The loss in my life has changed me. How could it not? Even in April of 2021, I was a woman leading a normal life – parenting, working, spending time with my partner, talking to my parents, counting days to see them. India was blowing up but ma and baba never stepped out of the house. They were staying safe, right? Wrong! Despite all their precautions, despite one vaccine, Covid killed both of them. All at once, life threw me a curveball and I was left devastated. Death is an absolute truth and I have reached an age where death of parents was imminent but the cruelty of the universe in causing the death of both my parents left me shaken to the core. As I rebuild myself and learn to live again with the gaping void in my life, I am discovering new lessons about grief, about the whole process of mourning. I was somewhat aware of the different stages of grief journey and I was mindful when I passed through them. I am going towards acceptance as I write this. The journey, however, is not at all linear. I take a step forward one day only to take 2 steps back the next. But I am on the path and that is good.
As I see life go on around me, I often feel I am sitting on the sidelines alone with my grief. The world is moving on in its orbit and I am sitting at the periphery watching it go by. I am unable to join in just yet. I get up tentatively and sit back down again. The zest for life is absent and the grieving process is so lonely. No one can possibly understand except perhaps if I had a sibling.
I tell myself I am one of many since the beginning of time to experience such trauma and like many others I will come out of it. Not unscathed and yes, changed but I will get up from the sidelines and join in. But right now, nothing and no one has stopped for my grief except myself. And such is life.
The last in person image I have of my mother is when Ryan and I were getting in the car in August of 2019 to head to the airport. She was standing at the door, tears in her eyes, waving goodbye. We waved till we could not see each other anymore. I told her I will be back in May of 2020 to celebrate my 50th birthday with them. So it was just a matter of few months till we see each other again.
My last interaction with baba was an awkward hug at the Kolkata airport when I repeatedly told him to take care of his health. And to him too, I said, “See you in a few months.”
They wanted to plan a big party for my 50th and I said a hard no. Although in my mind I knew if they were determined to throw a party they will, my ‘no’ would have no value.
Covid attacked the world. We did not see each other for my 50th birthday but we lived in hope. 2021 brought so much promise. And then it took them away. There are a few unfinished business that were not taken care of though.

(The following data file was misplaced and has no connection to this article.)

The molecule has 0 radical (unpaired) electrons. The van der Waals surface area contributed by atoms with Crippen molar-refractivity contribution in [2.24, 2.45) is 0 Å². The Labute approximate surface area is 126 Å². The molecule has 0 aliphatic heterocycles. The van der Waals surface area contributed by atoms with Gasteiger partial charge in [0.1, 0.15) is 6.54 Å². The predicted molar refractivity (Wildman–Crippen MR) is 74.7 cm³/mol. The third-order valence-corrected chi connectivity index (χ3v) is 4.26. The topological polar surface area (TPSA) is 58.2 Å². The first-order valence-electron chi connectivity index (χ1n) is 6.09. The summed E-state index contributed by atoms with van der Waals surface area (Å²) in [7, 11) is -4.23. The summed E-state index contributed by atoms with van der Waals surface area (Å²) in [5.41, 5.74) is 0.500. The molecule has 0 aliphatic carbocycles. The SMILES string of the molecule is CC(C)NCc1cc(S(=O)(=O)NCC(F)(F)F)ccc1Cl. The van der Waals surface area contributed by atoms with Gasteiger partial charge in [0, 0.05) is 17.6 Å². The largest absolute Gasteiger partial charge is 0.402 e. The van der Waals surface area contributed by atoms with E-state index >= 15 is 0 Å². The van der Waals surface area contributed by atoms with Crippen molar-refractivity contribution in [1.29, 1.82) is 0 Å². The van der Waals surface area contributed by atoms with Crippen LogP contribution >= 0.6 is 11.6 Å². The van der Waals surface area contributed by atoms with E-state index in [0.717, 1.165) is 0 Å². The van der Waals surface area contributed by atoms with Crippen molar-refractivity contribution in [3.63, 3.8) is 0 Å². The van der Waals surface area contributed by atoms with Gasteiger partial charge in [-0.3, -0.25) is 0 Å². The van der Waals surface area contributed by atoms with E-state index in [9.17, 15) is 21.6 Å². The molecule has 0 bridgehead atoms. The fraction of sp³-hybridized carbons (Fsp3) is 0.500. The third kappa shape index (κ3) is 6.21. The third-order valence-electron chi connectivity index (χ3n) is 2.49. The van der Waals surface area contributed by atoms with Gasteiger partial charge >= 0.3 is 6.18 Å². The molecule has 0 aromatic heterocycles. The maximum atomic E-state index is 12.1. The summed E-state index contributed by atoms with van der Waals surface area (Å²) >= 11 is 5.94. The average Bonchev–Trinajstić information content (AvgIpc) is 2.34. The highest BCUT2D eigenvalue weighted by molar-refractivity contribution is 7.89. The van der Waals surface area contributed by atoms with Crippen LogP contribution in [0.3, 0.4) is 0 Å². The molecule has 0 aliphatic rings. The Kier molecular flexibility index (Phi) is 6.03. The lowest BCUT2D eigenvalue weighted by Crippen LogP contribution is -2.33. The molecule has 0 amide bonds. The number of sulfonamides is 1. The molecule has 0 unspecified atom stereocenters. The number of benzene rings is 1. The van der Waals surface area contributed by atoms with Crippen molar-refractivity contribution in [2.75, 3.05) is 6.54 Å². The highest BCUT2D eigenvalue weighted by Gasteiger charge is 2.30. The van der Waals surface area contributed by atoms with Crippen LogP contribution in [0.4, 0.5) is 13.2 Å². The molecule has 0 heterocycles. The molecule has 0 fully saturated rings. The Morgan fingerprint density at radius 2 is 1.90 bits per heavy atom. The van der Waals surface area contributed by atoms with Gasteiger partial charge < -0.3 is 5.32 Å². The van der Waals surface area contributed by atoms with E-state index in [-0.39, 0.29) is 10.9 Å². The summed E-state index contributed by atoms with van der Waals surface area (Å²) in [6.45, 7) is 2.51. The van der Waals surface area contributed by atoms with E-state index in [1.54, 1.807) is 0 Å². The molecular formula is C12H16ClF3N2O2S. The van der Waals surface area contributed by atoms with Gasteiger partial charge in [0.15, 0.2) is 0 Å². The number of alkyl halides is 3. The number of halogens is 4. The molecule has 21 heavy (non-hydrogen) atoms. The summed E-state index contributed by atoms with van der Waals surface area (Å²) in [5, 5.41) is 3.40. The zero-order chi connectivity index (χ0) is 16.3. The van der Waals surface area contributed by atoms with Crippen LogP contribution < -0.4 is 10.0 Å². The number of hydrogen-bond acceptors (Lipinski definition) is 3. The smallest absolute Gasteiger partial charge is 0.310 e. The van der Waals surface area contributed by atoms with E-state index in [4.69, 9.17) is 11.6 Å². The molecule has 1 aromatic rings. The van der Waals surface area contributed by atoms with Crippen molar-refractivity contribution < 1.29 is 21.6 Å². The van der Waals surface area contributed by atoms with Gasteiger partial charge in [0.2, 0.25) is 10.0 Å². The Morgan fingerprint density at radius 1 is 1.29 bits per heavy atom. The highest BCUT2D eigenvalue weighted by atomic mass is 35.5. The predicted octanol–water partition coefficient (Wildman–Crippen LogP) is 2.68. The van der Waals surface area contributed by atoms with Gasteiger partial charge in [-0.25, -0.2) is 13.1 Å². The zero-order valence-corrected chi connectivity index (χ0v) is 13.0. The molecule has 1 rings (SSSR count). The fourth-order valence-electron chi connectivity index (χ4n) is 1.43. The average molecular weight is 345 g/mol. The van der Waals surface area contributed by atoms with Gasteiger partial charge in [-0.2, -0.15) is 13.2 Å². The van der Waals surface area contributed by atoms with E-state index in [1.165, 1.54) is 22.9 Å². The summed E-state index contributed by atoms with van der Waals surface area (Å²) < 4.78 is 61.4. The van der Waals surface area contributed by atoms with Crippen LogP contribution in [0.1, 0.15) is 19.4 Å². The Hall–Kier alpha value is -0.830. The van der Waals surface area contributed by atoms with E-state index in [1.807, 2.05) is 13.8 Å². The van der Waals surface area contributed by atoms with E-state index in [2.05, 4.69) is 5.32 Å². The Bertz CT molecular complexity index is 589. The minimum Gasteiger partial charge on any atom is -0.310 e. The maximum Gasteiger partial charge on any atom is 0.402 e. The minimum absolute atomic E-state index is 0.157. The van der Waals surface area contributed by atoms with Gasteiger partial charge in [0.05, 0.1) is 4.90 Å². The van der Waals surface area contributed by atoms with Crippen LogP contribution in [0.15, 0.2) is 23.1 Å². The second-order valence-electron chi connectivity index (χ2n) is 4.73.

I requested that they buy me a couple of Kashmiri shawls for my birthday. Baba loved to buy clothes for me, their son-in-law and their grandkids. Ma did too but she felt my father’s tastes were superior to hers so she allowed him to make the selection. Baba went to Kashmir Emporium in Dakkhinapan to buy the shawls. I got to see them via video call. They are beautiful. They were hoping to give them to me for my birthday when I went home. The shawls are now sitting in the closet waiting for me. The ones who bought the gifts with so much love aren’t around to hand them to me. But their love persists.
Last Christmas I wanted a gift of a family portrait. Despite Ryan’s reluctance, we all got dressed up, went to a studio and got a professional to take photos of us. I ordered a couple of extra prints to take home with me when I went back. They are lying in an envelope in my closet. The ones who had requested the prints and who would have proudly hung them on their wall are not around anymore. I realized there is absolutely no one left who would treasure our visits or our photographs.
I was told to bring a bag of dark chocolates, cans of tunafish and a bottle of advil. Those were standing orders. Whatever I brought on top of those were surprises. Now there is no need for any of those things.
There are these unfinished transactions that we did not have time to finish. I will keep the extra photographs and eventually when I go back I will wrap the shawl like I wrapped their love around me. They do not need the photographs any more as they live in our memories and our hearts now. Sean and I both cried tonight talking about their sudden departure and then laughed too at memories of their constant bickering.
I believe that is how life will be from now on.